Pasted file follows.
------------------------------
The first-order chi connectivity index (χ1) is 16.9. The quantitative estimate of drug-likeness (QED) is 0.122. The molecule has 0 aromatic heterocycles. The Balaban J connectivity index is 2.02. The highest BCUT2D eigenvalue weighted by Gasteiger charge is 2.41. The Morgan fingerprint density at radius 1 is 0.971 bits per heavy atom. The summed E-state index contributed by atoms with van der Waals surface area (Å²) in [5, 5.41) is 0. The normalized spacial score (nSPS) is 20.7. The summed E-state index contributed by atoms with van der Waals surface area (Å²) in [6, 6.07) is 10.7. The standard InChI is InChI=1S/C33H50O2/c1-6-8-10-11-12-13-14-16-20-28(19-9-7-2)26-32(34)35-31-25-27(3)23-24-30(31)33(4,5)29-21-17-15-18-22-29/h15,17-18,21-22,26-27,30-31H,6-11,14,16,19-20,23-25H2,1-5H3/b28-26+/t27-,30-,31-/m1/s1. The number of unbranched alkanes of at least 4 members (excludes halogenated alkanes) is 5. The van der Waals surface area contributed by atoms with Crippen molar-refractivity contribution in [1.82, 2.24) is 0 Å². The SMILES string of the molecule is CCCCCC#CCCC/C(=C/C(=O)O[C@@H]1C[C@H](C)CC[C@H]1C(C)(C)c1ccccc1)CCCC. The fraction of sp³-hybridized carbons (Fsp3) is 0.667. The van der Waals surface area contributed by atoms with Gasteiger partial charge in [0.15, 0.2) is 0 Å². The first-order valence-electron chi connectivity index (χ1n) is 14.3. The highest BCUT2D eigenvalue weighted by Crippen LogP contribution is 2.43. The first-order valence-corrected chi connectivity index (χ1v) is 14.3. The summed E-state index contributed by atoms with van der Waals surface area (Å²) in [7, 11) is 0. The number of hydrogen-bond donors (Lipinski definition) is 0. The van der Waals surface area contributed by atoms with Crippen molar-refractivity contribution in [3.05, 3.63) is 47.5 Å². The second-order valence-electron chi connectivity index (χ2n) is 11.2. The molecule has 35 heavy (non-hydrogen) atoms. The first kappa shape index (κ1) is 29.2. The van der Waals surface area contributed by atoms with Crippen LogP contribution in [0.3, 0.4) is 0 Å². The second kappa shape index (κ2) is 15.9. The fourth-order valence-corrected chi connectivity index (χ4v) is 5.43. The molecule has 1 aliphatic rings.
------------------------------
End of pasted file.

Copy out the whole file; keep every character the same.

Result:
The first-order chi connectivity index (χ1) is 16.9. The quantitative estimate of drug-likeness (QED) is 0.122. The molecule has 0 aromatic heterocycles. The Balaban J connectivity index is 2.02. The highest BCUT2D eigenvalue weighted by Gasteiger charge is 2.41. The Morgan fingerprint density at radius 1 is 0.971 bits per heavy atom. The summed E-state index contributed by atoms with van der Waals surface area (Å²) in [5, 5.41) is 0. The normalized spacial score (nSPS) is 20.7. The summed E-state index contributed by atoms with van der Waals surface area (Å²) in [6, 6.07) is 10.7. The standard InChI is InChI=1S/C33H50O2/c1-6-8-10-11-12-13-14-16-20-28(19-9-7-2)26-32(34)35-31-25-27(3)23-24-30(31)33(4,5)29-21-17-15-18-22-29/h15,17-18,21-22,26-27,30-31H,6-11,14,16,19-20,23-25H2,1-5H3/b28-26+/t27-,30-,31-/m1/s1. The number of unbranched alkanes of at least 4 members (excludes halogenated alkanes) is 5. The van der Waals surface area contributed by atoms with Crippen molar-refractivity contribution in [1.82, 2.24) is 0 Å². The SMILES string of the molecule is CCCCCC#CCCC/C(=C/C(=O)O[C@@H]1C[C@H](C)CC[C@H]1C(C)(C)c1ccccc1)CCCC. The fraction of sp³-hybridized carbons (Fsp3) is 0.667. The van der Waals surface area contributed by atoms with Gasteiger partial charge in [0.15, 0.2) is 0 Å². The first-order valence-electron chi connectivity index (χ1n) is 14.3. The highest BCUT2D eigenvalue weighted by Crippen LogP contribution is 2.43. The first-order valence-corrected chi connectivity index (χ1v) is 14.3. The summed E-state index contributed by atoms with van der Waals surface area (Å²) in [7, 11) is 0. The number of hydrogen-bond donors (Lipinski definition) is 0. The van der Waals surface area contributed by atoms with Crippen molar-refractivity contribution in [3.05, 3.63) is 47.5 Å². The second-order valence-electron chi connectivity index (χ2n) is 11.2. The molecule has 35 heavy (non-hydrogen) atoms. The first kappa shape index (κ1) is 29.2. The van der Waals surface area contributed by atoms with Crippen LogP contribution in [0.3, 0.4) is 0 Å². The second kappa shape index (κ2) is 15.9. The fourth-order valence-corrected chi connectivity index (χ4v) is 5.43. The molecule has 1 aliphatic rings.